Three siblings, a car accident and a lifelong love: The young Benedict Wells infuses his novel with the wisdom and the wit of adulthood — and follows in the footsteps of some of the great coming-of-age novelists.
"And then came the eighth of January, a Sunday. In the years that followed I often tried to credit myself with having had some vague premonition, but that was probably nonsense. Towards evening the phone rang. When my aunt picked up the receiver I instantly sensed the change in the atmosphere, and sat down."
Not much is revealed here of the events that day in January when a car accident changed the life of the young protagonist Jules, along with his siblings Marty and Liz. Now orphans, relatives take care of the children. But how is Jules, who is not yet grown up, psychologically affected by such a shocking experience?
The story is partly autobiographical in that Benedict Wells, like Jules, spent his childhood in boarding schools.
Novel's inner core
"My fears grew like a crack slowly spreading in all directions. I began to be afraid of the dark, of death, of eternity. These thoughts drove thorns into my world, and the more often I contemplated them, the bigger the gulf between me and my often carefree, cheerful fellow students. I was alone. And then I met Alva."
Alva is a young girl who becomes Jules' intimate friend and the two do not initially think about love and sex. They share interests; they love music and books, they exchange views — about life, about losses, hopes and longings.
They become a couple much later in the book. Years have passed and both have other partners. Yet the relationship between Jules and Alva is the inner core, the soul of the novel that spans a lifetime from adolescence to adulthood.
"All this is like a seed. The school, boarding, what happened to my parents. All this has been sown in me, but I can't see what it's making of me. The harvest only comes when I'm grown-up, and then it's too late."
'Affecting and accomplished'
Benedict Wells spent seven years writing his fourth novel, which was published in 2016. He was only in his mid-twenties when he started the book. The End of Loneliness, which could also have been described as "The End of Youth," is an amazing novel. It tells of loss, death and illness; and yet is easy to read, entertaining, and packed with action from Jules' eventful life.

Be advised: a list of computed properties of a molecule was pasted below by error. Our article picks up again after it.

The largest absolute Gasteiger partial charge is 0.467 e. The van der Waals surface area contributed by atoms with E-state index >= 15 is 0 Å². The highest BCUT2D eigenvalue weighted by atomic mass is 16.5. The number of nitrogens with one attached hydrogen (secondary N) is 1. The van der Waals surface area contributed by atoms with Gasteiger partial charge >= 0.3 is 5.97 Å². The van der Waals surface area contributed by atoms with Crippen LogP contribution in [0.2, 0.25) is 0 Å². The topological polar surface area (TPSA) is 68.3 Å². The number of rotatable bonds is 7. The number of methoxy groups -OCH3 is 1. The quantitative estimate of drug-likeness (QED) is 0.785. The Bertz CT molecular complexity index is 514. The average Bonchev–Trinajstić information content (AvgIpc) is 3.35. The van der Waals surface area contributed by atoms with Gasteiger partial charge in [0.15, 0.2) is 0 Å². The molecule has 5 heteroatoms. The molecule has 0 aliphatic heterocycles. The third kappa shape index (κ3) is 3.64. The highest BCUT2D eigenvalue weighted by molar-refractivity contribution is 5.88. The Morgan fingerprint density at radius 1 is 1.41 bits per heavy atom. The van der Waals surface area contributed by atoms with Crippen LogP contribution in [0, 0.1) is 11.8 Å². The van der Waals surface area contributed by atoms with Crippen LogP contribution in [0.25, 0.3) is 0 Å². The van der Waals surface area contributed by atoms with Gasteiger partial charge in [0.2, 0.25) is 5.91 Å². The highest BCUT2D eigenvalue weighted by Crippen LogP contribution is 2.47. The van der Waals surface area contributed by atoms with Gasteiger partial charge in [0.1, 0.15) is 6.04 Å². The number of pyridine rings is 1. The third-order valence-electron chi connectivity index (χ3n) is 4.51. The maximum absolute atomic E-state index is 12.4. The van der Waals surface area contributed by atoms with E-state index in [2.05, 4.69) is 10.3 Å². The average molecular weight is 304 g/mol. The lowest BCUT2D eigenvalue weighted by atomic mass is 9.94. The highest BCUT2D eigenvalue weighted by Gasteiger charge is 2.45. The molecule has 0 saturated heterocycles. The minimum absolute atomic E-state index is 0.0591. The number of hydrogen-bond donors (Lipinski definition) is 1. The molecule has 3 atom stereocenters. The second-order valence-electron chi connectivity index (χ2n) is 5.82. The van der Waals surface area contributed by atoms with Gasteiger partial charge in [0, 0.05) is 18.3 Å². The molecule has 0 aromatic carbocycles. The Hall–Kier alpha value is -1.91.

The German edition of the novel is aptly adorned with an image of actor Jeanne Moreau and director Francois Truffaut — who together made the film Jules and Jim, a reference Wells himself seems to play up by calling his protagonist Jules Moreau.
The End of Loneliness is both affecting and accomplished — "and eternal," wrote the American novelist, John Irving, who himself greatly influenced Wells.
Born with the family name Schirach, the author changed his name to Wells, partly because he liked Irving's character Homer Wells from the novel The Cider House Rules so much.
But the good thing about the novel is that you never have the feeling that a young, gifted German author is simply miming his role models. Benedict Wells has a literary voice of his own that carries great weight and that manages to appeal to a broad readership.
Benedict Wells: The End of Loneliness, Hodder & Stoughton, (German title: Vom Ende der Einsamkeit, 2016). English translation: Charlotte Collins.
Benedict Wells was born in Munich in 1984, attended various boarding schools and published his first novel, Beck's Last Summer, at the age of 23 — which has since been adapted into a film. The author lives in Berlin again after several years in Barcelona and also has Swiss citizenship. The End of Loneliness is his fourth novel.